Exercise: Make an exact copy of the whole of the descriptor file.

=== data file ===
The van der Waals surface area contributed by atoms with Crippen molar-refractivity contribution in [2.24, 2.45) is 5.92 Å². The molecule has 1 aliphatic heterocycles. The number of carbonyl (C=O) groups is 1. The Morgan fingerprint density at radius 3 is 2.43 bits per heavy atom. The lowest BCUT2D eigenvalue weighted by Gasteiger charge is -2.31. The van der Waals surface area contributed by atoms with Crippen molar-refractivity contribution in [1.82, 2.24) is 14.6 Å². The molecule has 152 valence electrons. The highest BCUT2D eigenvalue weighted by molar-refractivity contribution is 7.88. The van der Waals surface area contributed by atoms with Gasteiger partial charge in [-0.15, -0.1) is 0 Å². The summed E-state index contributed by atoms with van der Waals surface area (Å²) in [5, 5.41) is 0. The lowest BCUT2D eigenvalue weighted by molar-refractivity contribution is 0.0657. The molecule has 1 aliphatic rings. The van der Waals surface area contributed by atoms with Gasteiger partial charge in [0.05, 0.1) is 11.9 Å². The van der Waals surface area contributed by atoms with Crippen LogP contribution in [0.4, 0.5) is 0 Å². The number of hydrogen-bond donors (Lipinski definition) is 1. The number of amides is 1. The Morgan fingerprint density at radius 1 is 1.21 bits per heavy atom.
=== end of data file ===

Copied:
The van der Waals surface area contributed by atoms with Crippen molar-refractivity contribution in [2.24, 2.45) is 5.92 Å². The molecule has 1 aliphatic heterocycles. The number of carbonyl (C=O) groups is 1. The Morgan fingerprint density at radius 3 is 2.43 bits per heavy atom. The lowest BCUT2D eigenvalue weighted by Gasteiger charge is -2.31. The van der Waals surface area contributed by atoms with Crippen molar-refractivity contribution in [1.82, 2.24) is 14.6 Å². The molecule has 152 valence electrons. The highest BCUT2D eigenvalue weighted by molar-refractivity contribution is 7.88. The van der Waals surface area contributed by atoms with Gasteiger partial charge in [-0.15, -0.1) is 0 Å². The summed E-state index contributed by atoms with van der Waals surface area (Å²) in [5, 5.41) is 0. The lowest BCUT2D eigenvalue weighted by molar-refractivity contribution is 0.0657. The molecule has 1 aliphatic rings. The van der Waals surface area contributed by atoms with Gasteiger partial charge in [0.05, 0.1) is 11.9 Å². The van der Waals surface area contributed by atoms with Crippen LogP contribution in [0.4, 0.5) is 0 Å². The number of hydrogen-bond donors (Lipinski definition) is 1. The number of amides is 1. The Morgan fingerprint density at radius 1 is 1.21 bits per heavy atom.